We have a math problem in the profession.
Several times during the past year, I have heard from employers—in particular membership franchises like Massage Envy, Elements, Hand & Stone, etc.—that we are suffering from a severe shortage of therapists. Layer on top of that the reality that massage therapy school enrollment is currently around pre-1998 levels, after a mercurial growth path in the early 2000s and a steady descent in the past eight years.
A response I have heard from some individual therapists when discussing these issues is, “So what?” I clearly understand there is little sympathy held in the field for the plight of large employers. Some typical responses have been, “They should treat their therapists better,” and, “They don’t pay enough.”
Clearly, this subject and these entities are quite polarizing.
Hold this information against another statistic—there are more than 320,000 massage therapists in the United States, and nearly 900,000 students have been trained in massage therapy since 1998. However, a steady stream of therapists find that the career does not meet their needs, and they move on to something else.
Economic theory indicates that economic equilibrium is reached by intersecting the supply and demand curves. At some point, the pay scale will reach a point to better increase supply to meet the demand for therapists. But what if there aren’t enough therapists?
You can take a side on this issue, and many do (and I’ll hear from some of them just for writing this). But we have a challenge in the field: if we don’t have qualified therapists to provide a valued service that is in demand, that is critical. And our challenge won’t be solved through columnists or blogs that traffic in demagoguery—to quote Michael Douglas in The American President, we have serious problems to solve, and we need serious people to solve them. Criticizing schools or organizations doesn’t build a profession; working toward established and agreed-upon standards can be a step in the right direction. Demonizing employers doesn’t make the likelihood of a therapist’s success increase, but constructively advocating for supportive working environments most likely will.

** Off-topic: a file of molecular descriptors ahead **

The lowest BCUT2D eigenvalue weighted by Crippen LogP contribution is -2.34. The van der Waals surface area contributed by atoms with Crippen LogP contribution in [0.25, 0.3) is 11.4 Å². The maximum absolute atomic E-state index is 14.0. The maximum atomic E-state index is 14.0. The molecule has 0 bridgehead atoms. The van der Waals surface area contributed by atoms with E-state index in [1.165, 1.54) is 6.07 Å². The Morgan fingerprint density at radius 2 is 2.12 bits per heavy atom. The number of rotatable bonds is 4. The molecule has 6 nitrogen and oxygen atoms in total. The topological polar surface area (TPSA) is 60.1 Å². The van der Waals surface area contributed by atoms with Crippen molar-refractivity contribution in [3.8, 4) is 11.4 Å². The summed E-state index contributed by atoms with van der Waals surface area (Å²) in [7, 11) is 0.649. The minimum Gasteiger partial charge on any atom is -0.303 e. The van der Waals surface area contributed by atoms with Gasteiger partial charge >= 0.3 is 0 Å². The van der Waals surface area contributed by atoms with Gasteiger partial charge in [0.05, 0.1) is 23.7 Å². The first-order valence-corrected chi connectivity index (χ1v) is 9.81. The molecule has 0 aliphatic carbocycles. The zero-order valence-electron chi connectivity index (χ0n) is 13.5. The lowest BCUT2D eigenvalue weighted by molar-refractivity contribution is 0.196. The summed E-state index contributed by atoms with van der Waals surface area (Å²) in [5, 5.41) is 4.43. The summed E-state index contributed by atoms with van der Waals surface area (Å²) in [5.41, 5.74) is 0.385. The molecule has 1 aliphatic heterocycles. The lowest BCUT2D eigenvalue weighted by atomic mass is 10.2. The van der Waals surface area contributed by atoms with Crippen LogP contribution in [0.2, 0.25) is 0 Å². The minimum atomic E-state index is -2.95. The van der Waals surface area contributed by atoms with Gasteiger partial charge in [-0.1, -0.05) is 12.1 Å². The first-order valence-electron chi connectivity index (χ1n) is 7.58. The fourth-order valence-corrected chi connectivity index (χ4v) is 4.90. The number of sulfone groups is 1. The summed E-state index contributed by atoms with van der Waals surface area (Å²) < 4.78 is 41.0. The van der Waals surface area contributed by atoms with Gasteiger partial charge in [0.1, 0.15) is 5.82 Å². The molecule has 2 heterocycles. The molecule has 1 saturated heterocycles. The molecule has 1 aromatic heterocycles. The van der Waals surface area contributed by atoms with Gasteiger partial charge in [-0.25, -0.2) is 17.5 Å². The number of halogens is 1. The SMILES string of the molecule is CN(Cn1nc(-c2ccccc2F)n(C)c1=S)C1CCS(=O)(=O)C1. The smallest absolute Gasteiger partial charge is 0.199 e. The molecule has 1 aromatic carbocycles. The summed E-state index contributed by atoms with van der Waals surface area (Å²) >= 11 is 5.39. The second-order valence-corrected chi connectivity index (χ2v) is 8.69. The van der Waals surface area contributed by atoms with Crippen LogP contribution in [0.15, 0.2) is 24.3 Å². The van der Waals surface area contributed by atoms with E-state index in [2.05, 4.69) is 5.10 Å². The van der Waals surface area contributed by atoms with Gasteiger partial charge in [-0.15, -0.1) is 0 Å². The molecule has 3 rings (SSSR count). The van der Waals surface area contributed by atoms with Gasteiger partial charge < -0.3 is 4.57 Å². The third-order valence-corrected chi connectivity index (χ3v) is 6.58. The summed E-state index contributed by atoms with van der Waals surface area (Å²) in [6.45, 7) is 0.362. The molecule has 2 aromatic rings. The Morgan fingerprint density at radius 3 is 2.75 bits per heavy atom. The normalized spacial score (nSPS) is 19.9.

We need more successful therapists in the profession, but we also need more opportunities and accountability for those who work in our profession. That can be achieved through greater support from our employers, regulators, and educators.
The pressure on training institutions is only going to continue to mount. We must work together to creatively improve the caliber of our training without placing an undue financial burden on the students who pursue this career. If the promise of a fulfilling career exists without a guild mentality attached, nor an unreasonably high barrier to entry, our ranks will swell with interested candidates. But we can’t return to the go-go days of the early 2000s with overpromises of earning potential deceiving another generation of future therapists.
Massage and bodywork is an honorable, valuable, and vital profession. We need more of it in this world. We could all probably list a dozen friends or family members who could benefit from massage therapy but don’t partake. We need to work together to creatively find ways to help therapists be more successful in their chosen craft, to recognize there are many ways to define success, and to accept that a growing, thriving profession must sow the seeds for its own future.
As a profession, how do we solve this challenge? Comment below.
—Les Sweeney, ABMP President